Richard: We can watch in different regions of the brain that we think are involved in the fear conditioning process and watch synapses get stronger or weaker and inform novel circuits.

Deboki: So that’s pretty wild. They’re basically seeing the brain rewiring itself in real time.

Sam: Yeah. And it is incredible to think that that rewiring happens throughout our entire lives.

Richard: You're learning even when you're 80 years old. One of the amazing things is the brain is so plastic, but then when you're 80, you still remember, you know, when your mother tucked you into bed at night or something like that. That's one of the more fascinating things about memory, I think, is how do you make that memory stable in such a dynamic brain?

Deboki: Some memories don’t stick around long, but some stick around for what feels like forever.

Sam: Yeah, the number of boy band songs I learned when I was ten and can still sing every word to is… a large number that I will not openly admit.

Deboki: I mean, who among us can judge? But it’s funny because there are things like Backstreet Boys lyrics that feel so vivid and permanent…but could I tell you about the first time I heard a Backstreet Boys song? No, definitely not.

So we asked André what’s happening in our brains when it comes to forming memories that don’t last all that long versus ones that you feel like you couldn’t forget even if you wanted to.

Sam: For the record, I’m perfectly happy knowing all of the words to I Want It That Way.

André: People who study memory recognize that memory is actually not a thing, it's a process. And so if you're going to study that process, you have to name the different parts of the process. In terms of the vocabulary, one way of classifying memories is in terms of what we say is long and short term, and there's even intermediate term memory. What you have to recognize is, when we gave it these names, we did it without measuring very much just sort of through introspection and observation.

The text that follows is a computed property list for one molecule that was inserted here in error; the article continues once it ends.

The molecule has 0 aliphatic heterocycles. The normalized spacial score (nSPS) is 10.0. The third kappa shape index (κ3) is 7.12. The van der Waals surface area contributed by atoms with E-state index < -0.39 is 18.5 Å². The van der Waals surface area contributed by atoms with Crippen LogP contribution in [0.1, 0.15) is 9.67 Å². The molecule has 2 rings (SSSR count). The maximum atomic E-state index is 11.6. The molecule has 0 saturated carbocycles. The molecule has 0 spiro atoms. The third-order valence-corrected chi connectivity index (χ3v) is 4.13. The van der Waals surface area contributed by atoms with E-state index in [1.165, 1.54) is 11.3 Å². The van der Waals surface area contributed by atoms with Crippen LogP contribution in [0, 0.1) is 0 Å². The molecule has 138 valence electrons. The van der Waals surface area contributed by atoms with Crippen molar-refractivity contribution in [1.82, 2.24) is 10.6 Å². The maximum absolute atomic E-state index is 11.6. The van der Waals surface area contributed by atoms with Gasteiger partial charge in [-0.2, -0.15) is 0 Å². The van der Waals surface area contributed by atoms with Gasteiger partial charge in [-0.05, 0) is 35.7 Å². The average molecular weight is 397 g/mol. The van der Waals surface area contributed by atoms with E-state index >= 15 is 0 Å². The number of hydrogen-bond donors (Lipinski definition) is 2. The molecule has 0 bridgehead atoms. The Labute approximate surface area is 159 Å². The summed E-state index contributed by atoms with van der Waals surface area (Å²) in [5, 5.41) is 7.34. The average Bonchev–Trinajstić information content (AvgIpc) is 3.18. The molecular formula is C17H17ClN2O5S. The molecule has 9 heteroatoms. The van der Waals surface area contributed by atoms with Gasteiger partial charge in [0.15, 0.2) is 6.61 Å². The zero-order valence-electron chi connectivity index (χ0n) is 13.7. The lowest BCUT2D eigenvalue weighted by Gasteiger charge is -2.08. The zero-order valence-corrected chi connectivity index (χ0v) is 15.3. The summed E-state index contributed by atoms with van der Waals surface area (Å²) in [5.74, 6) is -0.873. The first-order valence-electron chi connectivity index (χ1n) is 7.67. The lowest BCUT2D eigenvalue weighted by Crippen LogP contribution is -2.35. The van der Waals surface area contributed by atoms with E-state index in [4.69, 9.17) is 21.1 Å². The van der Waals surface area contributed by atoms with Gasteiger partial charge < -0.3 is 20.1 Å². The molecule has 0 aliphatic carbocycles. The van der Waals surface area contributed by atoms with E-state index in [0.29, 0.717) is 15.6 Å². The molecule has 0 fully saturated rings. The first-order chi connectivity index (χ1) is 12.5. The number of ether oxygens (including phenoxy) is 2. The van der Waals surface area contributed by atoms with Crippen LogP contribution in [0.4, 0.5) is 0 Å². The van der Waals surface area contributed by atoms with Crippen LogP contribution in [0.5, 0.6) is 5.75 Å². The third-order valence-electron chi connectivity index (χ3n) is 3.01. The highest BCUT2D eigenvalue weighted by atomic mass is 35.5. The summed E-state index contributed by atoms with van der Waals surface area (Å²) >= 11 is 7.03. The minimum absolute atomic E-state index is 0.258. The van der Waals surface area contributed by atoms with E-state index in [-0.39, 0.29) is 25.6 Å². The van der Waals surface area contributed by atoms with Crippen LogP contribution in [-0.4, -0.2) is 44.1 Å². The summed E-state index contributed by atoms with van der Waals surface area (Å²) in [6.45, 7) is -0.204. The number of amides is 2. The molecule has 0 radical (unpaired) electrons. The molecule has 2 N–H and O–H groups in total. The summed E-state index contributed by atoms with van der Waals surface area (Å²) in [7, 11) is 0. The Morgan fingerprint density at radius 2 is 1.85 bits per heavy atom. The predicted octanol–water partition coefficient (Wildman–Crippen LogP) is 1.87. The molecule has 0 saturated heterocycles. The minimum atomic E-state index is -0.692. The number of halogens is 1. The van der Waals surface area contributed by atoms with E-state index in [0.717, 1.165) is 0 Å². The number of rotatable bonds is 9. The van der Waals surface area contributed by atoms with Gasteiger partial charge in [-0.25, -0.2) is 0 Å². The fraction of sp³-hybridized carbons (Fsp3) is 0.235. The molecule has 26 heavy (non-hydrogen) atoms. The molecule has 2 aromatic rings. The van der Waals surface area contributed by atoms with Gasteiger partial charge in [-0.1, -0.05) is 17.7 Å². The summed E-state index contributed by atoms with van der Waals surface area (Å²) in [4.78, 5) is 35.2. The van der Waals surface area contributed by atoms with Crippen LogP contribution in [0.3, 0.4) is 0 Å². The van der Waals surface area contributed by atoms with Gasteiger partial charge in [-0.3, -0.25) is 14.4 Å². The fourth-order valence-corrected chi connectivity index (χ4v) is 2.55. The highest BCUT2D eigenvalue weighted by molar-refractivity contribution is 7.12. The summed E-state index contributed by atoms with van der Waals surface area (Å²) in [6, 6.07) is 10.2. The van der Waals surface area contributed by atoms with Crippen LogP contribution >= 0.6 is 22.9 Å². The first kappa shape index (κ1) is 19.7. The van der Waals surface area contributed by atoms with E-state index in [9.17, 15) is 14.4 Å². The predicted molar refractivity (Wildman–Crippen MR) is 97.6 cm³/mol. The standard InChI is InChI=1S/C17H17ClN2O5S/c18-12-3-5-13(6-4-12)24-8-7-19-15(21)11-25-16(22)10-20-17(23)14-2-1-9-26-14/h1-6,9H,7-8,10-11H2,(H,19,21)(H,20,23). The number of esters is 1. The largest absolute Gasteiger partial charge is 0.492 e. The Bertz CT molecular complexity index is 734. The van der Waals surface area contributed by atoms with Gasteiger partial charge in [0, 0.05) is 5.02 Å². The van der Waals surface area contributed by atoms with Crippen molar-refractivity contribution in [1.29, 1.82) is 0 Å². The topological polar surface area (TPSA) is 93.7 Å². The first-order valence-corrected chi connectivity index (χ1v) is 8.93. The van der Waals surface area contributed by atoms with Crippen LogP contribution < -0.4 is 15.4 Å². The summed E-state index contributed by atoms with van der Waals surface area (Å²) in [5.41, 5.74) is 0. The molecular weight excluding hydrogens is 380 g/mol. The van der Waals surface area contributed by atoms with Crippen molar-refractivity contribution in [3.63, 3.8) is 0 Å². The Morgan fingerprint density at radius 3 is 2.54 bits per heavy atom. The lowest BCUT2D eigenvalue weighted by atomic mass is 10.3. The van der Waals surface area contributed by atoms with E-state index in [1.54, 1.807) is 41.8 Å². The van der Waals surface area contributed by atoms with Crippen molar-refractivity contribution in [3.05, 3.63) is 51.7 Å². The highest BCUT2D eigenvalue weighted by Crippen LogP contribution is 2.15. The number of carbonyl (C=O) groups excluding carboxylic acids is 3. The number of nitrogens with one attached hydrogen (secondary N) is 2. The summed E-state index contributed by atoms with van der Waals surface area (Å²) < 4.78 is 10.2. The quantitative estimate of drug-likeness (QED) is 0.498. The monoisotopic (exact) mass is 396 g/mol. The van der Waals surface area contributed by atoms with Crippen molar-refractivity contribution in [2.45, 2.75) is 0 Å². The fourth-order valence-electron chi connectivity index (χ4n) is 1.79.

And so, you know, it's clear, you can learn something like, you know, what you had for breakfast today. But you don't remember what you had for breakfast a week ago. And you probably remember your first kiss or when you learned to ride a bicycle. When I talk about a short term memory what I’m thinking about are the protein modifications that underlie the storage of the information. So your neurons, they do something, that means you have an experience, and if you're going to remember for a short amount of time, that experience, what we understand is that proteins that already exist, that already are there at the time of the experience, become modified. They get phosphorylated or they get dephosphorylated.